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    Reconstructing selves: an analysis of discrepancies between women’s contemporaneous and retrospective accounts of the transition to motherhood

    Smith, Jonathan A. (1994) Reconstructing selves: an analysis of discrepancies between women’s contemporaneous and retrospective accounts of the transition to motherhood. British Journal of Psychology 85 (3), pp. 371-392. ISSN 0007-1269.

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    Abstract

    This paper empirically examines the notion of self‐reconstruction. Accounts of personal identity were obtained from women at four time points during the transition to motherhood. The study compares the women's accounts of pregnancy recorded in real‐time with those obtained retrospectively – after the child's birth, and looks for discrepancies between them. The women's retrospective records of pregnancy point to a number of reconstructive narratives: glossing over difficulties, emphasizing personal growth, highlighting continuity of self, sometimes combining different narratives within the same retrospective report. The findings are theorized in terms of the notion of self‐reconstruction, whereby it is argued individuals modify their biographical presentations in order to produce self‐enhancing personal accounts. It is suggested that cognitive, motivational and rhetorical factors all play a part in this process.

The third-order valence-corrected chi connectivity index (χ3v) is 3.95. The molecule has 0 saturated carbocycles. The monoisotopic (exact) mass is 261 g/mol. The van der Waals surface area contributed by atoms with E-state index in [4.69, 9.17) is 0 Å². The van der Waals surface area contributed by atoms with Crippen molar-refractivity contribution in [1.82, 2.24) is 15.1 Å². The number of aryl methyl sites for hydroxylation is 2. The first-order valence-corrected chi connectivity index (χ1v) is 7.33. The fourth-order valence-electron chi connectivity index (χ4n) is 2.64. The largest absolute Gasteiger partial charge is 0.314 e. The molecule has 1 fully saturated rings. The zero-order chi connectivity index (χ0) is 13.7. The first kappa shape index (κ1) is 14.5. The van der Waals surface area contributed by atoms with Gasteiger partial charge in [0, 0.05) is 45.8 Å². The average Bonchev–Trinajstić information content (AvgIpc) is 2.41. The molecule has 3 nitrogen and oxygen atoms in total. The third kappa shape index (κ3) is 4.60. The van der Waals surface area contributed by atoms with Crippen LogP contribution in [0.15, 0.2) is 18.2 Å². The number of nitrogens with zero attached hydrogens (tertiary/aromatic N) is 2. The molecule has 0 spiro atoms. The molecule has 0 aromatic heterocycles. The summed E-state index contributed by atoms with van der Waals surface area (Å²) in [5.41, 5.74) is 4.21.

Metadata

    Item Type: Article
    School: School of Science > Psychological Sciences
    Depositing User: Sarah Hall
    Date Deposited: 10 Mar 2020 10:17
    Last Modified: 10 Mar 2020 10:17
    URI: https://eprints.bbk.ac.uk/id/eprint/31238

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